A Systematic Review of Enhanced Recovery After Surgery Pathways: How Are We Measuring ‘Recovery?’

Amy Neville, MD, Lawrence Lee, MD, Nancy E Mayo, PhD, Melina C Vassiliou, MD, Gerald M Fried, MD, Liane S Feldman, MD

Steinberg-Bernstein Centre for Minimally Invasive Surgery, McGill University Health Centre, Montreal QC

Introduction: Enhanced recovery after surgery (ERAS) pathways aim to improve patient “recovery.” However, there is no accepted definition of recovery and a lack of tools to measure this complex process during which patients regain preoperative function and activity. The goals of this review were to identify how recovery is measured in studies of ERAS pathways and provide recommendations for the design of future studies.

Methods: A systematic search of Medline, Embase and Cochrane databases was conducted. Eligible studies must have described an ERAS pathway conforming to established consensus guidelines. Prospective studies of ERAS pathways for abdominal surgery published between 2000-2011 were considered. Two independent reviewers evaluated 981 citations for eligibility and extracted data from the eligible studies. All outcomes were recorded and classified as per the Wilson-Cleary model. This model links clinical variables to quality of life by classifying outcomes on a continuum of increasing complexity beginning with physiologic variables and progressing through symptom status, functional status, general health perceptions and finally overall quality of life. The phase of recovery measured was defined as early (until discharge from recovery room), intermediate (from recovery room discharge until hospital discharge) and late (from discharge until return to baseline).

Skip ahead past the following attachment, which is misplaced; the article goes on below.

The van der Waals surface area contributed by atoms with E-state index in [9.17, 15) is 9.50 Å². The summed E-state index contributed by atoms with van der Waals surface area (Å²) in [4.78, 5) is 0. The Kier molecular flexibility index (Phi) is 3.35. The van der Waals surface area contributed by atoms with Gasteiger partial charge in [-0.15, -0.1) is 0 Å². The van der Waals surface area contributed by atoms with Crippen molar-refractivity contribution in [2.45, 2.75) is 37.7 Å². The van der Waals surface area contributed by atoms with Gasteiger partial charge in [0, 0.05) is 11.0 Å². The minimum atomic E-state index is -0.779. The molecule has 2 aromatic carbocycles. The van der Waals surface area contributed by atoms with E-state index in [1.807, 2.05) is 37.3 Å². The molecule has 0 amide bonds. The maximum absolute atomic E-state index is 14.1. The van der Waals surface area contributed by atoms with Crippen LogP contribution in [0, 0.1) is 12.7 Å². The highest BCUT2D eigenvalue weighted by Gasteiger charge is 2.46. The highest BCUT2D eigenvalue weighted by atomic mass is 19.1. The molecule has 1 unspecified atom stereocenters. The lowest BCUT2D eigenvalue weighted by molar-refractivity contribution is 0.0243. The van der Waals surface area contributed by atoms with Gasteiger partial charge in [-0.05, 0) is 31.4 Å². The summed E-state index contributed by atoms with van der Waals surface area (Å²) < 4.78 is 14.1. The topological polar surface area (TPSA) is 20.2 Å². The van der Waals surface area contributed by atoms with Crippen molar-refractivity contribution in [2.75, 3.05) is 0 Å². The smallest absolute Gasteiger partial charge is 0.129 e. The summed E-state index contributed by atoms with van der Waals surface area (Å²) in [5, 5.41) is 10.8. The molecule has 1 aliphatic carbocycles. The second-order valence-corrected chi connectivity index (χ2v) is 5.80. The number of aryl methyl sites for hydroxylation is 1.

Results: Fourteen randomized trials and 35 prospective cohort studies were included. The most common “recovery” outcome reported was duration of hospitalization, which was reported in all studies. Other frequently reported outcomes included complications (90%) and hospital readmission (76%). Biologic outcomes were reported in 63% of studies including time to return of gastrointestinal function (49%), changes in pulmonary function (18%), physical strength (10%), changes in body composition (6%) and immunologic measures (12%). Outcomes pertaining to symptoms were reported less commonly (49% of studies) and included: pain (39%), fatigue (27%), nausea (21%), analgesia use (12%) and sleep disturbance (6%). Functional outcomes, including mobilization (31%), ability to perform activities of daily living (6%) and return to work (8%) were uncommonly reported (41% of studies). Quality of life was reported in only 12% of studies. Baseline assessment of reported outcomes were reported in 39%. All studies reported in-hospital outcomes (intermediate phase of recovery) while only 37% reported post discharge (late) outcomes other than complications or readmission.

Conclusion: The most commonly reported outcome of ERAS pathways was duration of hospitalization. Patient-centered outcomes like functional status and quality of life, which reflect important dimensions of recovery, were rarely reported. Future studies of ERAS pathways should include more patient-centered outcomes to better estimate recovery, particularly those occurring after discharge from hospital.

Session: Poster Presentation

Program Number: P613

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